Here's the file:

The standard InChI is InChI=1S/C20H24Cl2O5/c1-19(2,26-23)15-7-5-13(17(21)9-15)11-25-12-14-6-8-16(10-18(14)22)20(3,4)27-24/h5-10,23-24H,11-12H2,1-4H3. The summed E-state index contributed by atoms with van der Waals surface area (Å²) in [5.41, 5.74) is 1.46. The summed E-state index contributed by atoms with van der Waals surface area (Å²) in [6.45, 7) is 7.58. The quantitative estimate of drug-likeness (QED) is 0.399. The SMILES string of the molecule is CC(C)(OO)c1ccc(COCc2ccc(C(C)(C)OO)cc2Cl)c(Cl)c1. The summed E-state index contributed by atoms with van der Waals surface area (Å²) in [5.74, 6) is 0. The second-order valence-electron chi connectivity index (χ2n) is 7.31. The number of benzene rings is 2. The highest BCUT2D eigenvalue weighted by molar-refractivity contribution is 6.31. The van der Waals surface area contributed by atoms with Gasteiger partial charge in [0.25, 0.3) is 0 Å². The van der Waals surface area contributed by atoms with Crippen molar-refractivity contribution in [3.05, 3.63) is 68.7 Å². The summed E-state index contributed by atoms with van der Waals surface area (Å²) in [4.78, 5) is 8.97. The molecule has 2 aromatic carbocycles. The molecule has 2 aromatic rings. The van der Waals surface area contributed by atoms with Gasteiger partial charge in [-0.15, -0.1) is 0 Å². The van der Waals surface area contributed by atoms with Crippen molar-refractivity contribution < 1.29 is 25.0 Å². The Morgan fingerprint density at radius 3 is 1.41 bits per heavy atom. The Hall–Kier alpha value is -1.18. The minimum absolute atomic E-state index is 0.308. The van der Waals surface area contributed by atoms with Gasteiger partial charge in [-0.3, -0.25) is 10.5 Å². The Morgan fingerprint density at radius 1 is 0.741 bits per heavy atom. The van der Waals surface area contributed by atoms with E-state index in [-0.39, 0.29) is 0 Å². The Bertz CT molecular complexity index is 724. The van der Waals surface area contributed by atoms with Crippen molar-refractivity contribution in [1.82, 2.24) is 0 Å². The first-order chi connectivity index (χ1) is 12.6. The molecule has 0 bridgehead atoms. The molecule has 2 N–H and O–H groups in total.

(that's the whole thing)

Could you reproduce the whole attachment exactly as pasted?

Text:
The standard InChI is InChI=1S/C20H24Cl2O5/c1-19(2,26-23)15-7-5-13(17(21)9-15)11-25-12-14-6-8-16(10-18(14)22)20(3,4)27-24/h5-10,23-24H,11-12H2,1-4H3. The summed E-state index contributed by atoms with van der Waals surface area (Å²) in [5.41, 5.74) is 1.46. The summed E-state index contributed by atoms with van der Waals surface area (Å²) in [6.45, 7) is 7.58. The quantitative estimate of drug-likeness (QED) is 0.399. The SMILES string of the molecule is CC(C)(OO)c1ccc(COCc2ccc(C(C)(C)OO)cc2Cl)c(Cl)c1. The summed E-state index contributed by atoms with van der Waals surface area (Å²) in [5.74, 6) is 0. The second-order valence-electron chi connectivity index (χ2n) is 7.31. The number of benzene rings is 2. The highest BCUT2D eigenvalue weighted by molar-refractivity contribution is 6.31. The van der Waals surface area contributed by atoms with Gasteiger partial charge in [0.25, 0.3) is 0 Å². The van der Waals surface area contributed by atoms with Crippen molar-refractivity contribution in [3.05, 3.63) is 68.7 Å². The summed E-state index contributed by atoms with van der Waals surface area (Å²) in [4.78, 5) is 8.97. The molecule has 2 aromatic carbocycles. The molecule has 2 aromatic rings. The van der Waals surface area contributed by atoms with Gasteiger partial charge in [-0.15, -0.1) is 0 Å². The van der Waals surface area contributed by atoms with Crippen molar-refractivity contribution < 1.29 is 25.0 Å². The Morgan fingerprint density at radius 3 is 1.41 bits per heavy atom. The Hall–Kier alpha value is -1.18. The minimum absolute atomic E-state index is 0.308. The van der Waals surface area contributed by atoms with Gasteiger partial charge in [-0.3, -0.25) is 10.5 Å². The Morgan fingerprint density at radius 1 is 0.741 bits per heavy atom. The van der Waals surface area contributed by atoms with E-state index in [-0.39, 0.29) is 0 Å². The Bertz CT molecular complexity index is 724. The van der Waals surface area contributed by atoms with Crippen molar-refractivity contribution in [1.82, 2.24) is 0 Å². The first-order chi connectivity index (χ1) is 12.6. The molecule has 0 bridgehead atoms. The molecule has 2 N–H and O–H groups in total.